POPULATION: 54,500,000 (2014; in Aztlán and across the United States).
REGION (roughly and unofficially within territory of the United States: the states conquered by the United States in the War with Mexico (1846-1848) including California, Nevada, Utah, Arizona, New Mexico, and Colorado)
CAPITAL (Unofficial): Los Angeles 4,900,000 (Latin population of total L.A. population; 48% of total L.A. metropolitan area; 2014)
1100 (ca.) Aztecs (aka. Mexicas) leave Aztlán on century-long treck to Tenochtitlán; the date indicates "long ago in the time of myth and legend".
1325 Aztecs / Mexicas arrive at prophesied island in lake with eagle biting a serpent and sitting on a cactus: Tenochtitlán.
1521 Aztecs conquered by Hernán Cortés.
1540-1541 Francisco Vázquez de Coronado y Luján (AKA Coronado; 1510-1554), a Spanish conquistador, explored the western regions (from the Colorado River west through New Mexico and Kansas) in 1540-1542; ostensibly, he was searching for the so-called Seven Cities of Gold, or the mythical Seven Cities of Cíbola. For an excellent account of the archeology and anthropology of this region, with a discussion of topics such as “Hispanic Colorado,” “Inhabiting the Lower Purgatory” [river], “Plazas and Community,” etc., see the book by Bonnie Clark, On the Edge of Purgatory; An Archeology of Place in Hispanich Colorado, University of Nebraska Press, 2011. (See 1969 below).
1607 Santa Fe, Nuevo México founded by Spanish explorers, missionaries, and conquistadors.
1769 San Diego, California, founded by Gaspar de Portolá and Junípero Serra: series of Franciscan missions extended throughout Alta California.
1821 Aztlán made into states in independent nation of México.
1836 Texas independent from México, forms Lone Star Republic, and then joins as a state of U.S.A.
1846-1848 Mexican-American War.
1848 Treaty of Guadalupe Hidalgo by which Aztlán (California, Nevada, Arizona, Nuevo México, Colorado, Utah) is incorporated into U.S.A.
1927-1993 César Chávez (born Yuma, Arizona).
1929 League of United Latin American Citizens (LULAC) founded by Benjamín Garza.
1952 McCarran-Walter Act: immigrants over 50 years old allowed to qualify for citizenship in Spanish.
Chávez: organizer for Community Service Organization in
Chávez founds United Farm Workers Union in
1965 UFW leads table grape boycott.
1968 César Chávez fasts for 25 days to reaffirm principles of non-violence.
1969 Crusade for Justice Youth Conference, Denver, Colorado adopts The Spiritual Plan of Aztlán (written by Alurista): see 1540 above.
1988 Chávez fasts for 36 days protesting pesticide poisoning of grape workers and their children.
1991 Chávez received Águila Azteca award (México’s national prize for achievement for Mexicans outside México).
posthumously received Presidential Medal of Freedom in
2005 Antonio Villaraigosa (born Antonio Ramón Villar, 1953 - present) elected mayor of Los Angeles; reelected 2009; chair of the Democratic Party National Convention, 2012.
Mexican American Political Organization (MAPA)
Mexican American Student Association (MASA)
Movimiento Estudiantil Chicano de Aztlán (MECHA)
SOCIAL AND POLITICAL LEADERS:
César Chávez (1927-1993), leader of farm workers
Rodolfo (Corky) González (b. 1927)
Reies López Tijerino (b. 1925)
Enrique Cisneros, mayor, San Antonio
Eduardo Roybal, Congressman from Los Angeles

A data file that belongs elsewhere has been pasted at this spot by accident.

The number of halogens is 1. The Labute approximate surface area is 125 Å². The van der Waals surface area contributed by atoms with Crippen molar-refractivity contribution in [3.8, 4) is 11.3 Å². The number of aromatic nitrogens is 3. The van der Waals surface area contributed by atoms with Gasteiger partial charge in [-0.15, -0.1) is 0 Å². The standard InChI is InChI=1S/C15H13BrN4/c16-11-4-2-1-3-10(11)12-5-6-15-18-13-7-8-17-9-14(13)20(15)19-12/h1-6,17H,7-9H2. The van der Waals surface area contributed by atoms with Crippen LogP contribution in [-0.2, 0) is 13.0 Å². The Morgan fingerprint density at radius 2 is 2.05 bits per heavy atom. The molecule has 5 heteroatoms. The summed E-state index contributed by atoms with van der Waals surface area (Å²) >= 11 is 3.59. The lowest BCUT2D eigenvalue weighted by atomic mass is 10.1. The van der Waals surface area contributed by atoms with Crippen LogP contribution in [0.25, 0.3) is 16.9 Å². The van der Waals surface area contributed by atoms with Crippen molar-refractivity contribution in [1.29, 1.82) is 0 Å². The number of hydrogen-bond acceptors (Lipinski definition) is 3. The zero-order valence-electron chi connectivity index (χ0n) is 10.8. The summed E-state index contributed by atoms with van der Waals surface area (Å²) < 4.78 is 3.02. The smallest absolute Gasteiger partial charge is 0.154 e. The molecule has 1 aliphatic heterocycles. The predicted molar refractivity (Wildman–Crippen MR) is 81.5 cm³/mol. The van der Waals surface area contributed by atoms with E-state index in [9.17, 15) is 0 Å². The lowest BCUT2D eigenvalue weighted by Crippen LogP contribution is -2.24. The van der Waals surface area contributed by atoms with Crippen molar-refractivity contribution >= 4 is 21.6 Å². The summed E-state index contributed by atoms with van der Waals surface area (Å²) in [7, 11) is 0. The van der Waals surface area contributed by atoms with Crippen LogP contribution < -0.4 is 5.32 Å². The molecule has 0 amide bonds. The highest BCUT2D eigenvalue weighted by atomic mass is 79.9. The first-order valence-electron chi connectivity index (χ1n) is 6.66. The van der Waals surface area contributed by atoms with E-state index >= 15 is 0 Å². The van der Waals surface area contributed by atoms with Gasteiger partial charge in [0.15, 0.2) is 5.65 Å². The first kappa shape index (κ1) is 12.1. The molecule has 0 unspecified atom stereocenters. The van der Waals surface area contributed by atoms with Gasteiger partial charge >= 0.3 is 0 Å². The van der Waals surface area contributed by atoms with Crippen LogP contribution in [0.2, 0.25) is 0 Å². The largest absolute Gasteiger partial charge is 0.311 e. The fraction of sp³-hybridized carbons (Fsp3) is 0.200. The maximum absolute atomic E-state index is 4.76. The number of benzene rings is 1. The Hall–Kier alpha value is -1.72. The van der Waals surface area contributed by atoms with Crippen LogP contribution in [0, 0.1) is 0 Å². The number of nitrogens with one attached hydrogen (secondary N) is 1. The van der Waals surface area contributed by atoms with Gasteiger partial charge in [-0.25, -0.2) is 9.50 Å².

Antonio Villaraigosa (, 1953 - present) elected mayor of Los Angeles; reelected 2009; chair of the Democratic Party National Convention 2012.
MAJOR MEMBERS OF INTELLIGENTSIA:
Alurista (1948-present): floricanto en aztlán
Gloria Anzaldúa, Borderlands/La Frontera: The New Mestiza (1987)
Corky González, "I am Joaquín/ Yo soy Joaquín"
Luis Alberto Urrea (1955), “hymn to vatos who will never be in a poem,” in Vatos, 2000.
Gloria Velásquez, professor, California Polytechnic State University; author of I Used to Be a Superworman (1994), Xicana on the Run (2005). Note: Ms. Velázquez is playing a guitar given to her by WTL; she calls the guitar "Guillermo."
Rodolfo Anaya, Bless Me Ultima, Heart of Aztlán; Cuentos/Tales of the Hispanic Southwest
Raymond Barrio, Plum Plum Pickers
Richard Vásquez, Chicano
José Antonio Villarreal, Pocho
Luis Alberto Urrea (1955), La hija de la Chuparrosa (2005), Queen of America (2011).
Luis Leal, Aztlán y México (1985)
Genaro Padilla, The Stories of Fray Angélico Chávez (1987)
Armando Rendón, Chicano Manifesto (1971)
Gloria E. Anzaldúa:
The New Mestiza (1987)
Gloria Velásquez, professor, California Polytechnic State University, the Roosevelt High series of youth fiction (1994-2009).
Luis Valdés, La bamba (1987)
Luis Valdés, El teatro campesino
Víctor Valle and Rudy Torres, Latino Metropolis (2000)
Gustavo Arellano, “How Mexican Food Became More American than Apple Pie,” Reason.com: Free Minds, Free Markets (June online issue, 2012; http://reason.com/archives/2012/05/14/taco-usa). In this excellent article, Arellano says this: “That you have a nation (and increasingly a planet—you can find Mexican restaurants from Ulan Bator to Sydney to Prague) lusting after tequila, guacamole, and tres leches cake isn’t an exercise in culinary neocolonialism but something closer to the opposite. By allowing itself to be endlessly adaptable to local tastes, Mexican food has become a primary vehicle for exporting the culture of a long-ridiculed country to the far corners of the globe. Forget Mexico’s imaginary Reconquista of the American Southwest; the real conquest of North America is a peaceful and consensual affair, taking place one tortilla at a time.” See the linked .pdf textbook document: => Mexican Food.